EEOC Office of Legal Counsel staff members wrote the following informal discussion letter in response to an inquiry from a member of the public. This letter is intended to provide an informal discussion of the noted issue and does not constitute an official opinion of the Commission.
ADA: Health Risk Assessments
August 10, 2009
This is in response to your June 25, 2009, letter to the Equal Employment Opportunity Commission (EEOC or Commission) asking whether the Americans with Disabilities Act (ADA) permits your client to require its employees to complete a health risk assessment in order to receive monies from an employer-funded health reimbursement arrangement.(1) You provided a copy of the health risk assessment that asks employees to answer more than one hundred questions in several categories: “Family Health History” (questions 9-16); “Self Care” (questions 17-20); “Personal Health” (questions 21-47); “Women’s Health” (questions 48-56); “Older Adult Health” (questions 57-61); “Health Choices-Nutrition” (questions 62-90); “Health Choices-Physical Activity” (questions 91-96); “Health Choices-Alcohol and Tobacco” (questions 97-113); “Health Choices-Safety” (questions 114-121); and “Health Changes” (questions 122-132).
Title I of the ADA strictly limits when an employer may obtain medical information from applicants and employees. Before a job offer is made, the ADA prohibits all disability-related inquiries (i.e., questions likely to elicit information about a disability) and medical examinations, even if they are related to the job. After a conditional offer is made, an employer may ask disability-related questions and require medical examinations as long as it does so for all entering employees in the same job category.(2) Once employment begins, an employer generally may make disability-related inquiries and require medical examinations only if they are job-related and consistent with business necessity. See 42 U.S.C. § 12112(d); 29 C.F.R. §§1630.13, 1630.14; EEOC Enforcement Guidance on Disability-Related Inquiries and Medical Examinations of Employees Under the ADA (“Enforcement Guidance”), available on our website at http://www.eeoc.gov/policy/docs/guidance-inquiries.html. This standard may be met when an employer “has a reasonable belief, based on objective evidence, that: (1) an employee’s ability to perform essential job functions will be impaired by a medical condition; or (2) an employee will pose a direct threat due to a medical condition.” See Enforcement Guidance at Q&A 5.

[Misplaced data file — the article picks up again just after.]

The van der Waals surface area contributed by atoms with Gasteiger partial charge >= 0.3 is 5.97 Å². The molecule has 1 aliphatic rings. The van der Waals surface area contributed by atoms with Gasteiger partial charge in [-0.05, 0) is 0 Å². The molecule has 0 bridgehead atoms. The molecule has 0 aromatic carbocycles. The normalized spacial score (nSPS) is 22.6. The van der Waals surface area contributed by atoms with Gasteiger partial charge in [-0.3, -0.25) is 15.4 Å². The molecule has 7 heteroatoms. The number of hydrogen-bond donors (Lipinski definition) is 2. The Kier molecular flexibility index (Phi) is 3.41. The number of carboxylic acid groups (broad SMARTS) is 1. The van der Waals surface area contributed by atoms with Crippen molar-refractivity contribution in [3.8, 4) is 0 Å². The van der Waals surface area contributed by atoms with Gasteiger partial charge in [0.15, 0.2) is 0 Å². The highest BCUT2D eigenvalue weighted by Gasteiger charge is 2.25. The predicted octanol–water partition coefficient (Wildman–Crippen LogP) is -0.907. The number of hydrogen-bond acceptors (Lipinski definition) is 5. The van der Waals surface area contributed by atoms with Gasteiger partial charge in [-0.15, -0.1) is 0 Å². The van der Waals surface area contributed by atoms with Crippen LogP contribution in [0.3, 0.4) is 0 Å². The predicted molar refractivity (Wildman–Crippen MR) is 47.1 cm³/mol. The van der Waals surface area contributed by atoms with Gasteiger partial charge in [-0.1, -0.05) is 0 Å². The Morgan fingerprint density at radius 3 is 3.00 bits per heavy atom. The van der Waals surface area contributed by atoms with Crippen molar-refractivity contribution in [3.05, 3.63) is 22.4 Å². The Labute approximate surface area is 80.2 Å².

Disability-related inquiries and medical examinations are also permitted where they follow up on a request for reasonable accommodation or where the examination or other monitoring is conducted under specific circumstances (e.g., such as where periodic medical examinations are required of employees in positions affecting public safety). Id. at Q&A 8 and 18. Finally, disability-related inquiries and medical examinations are permitted as part of a voluntary wellness program. A wellness program is voluntary if employees are neither required to participate nor penalized for non-participation. Id. at Q&A 22.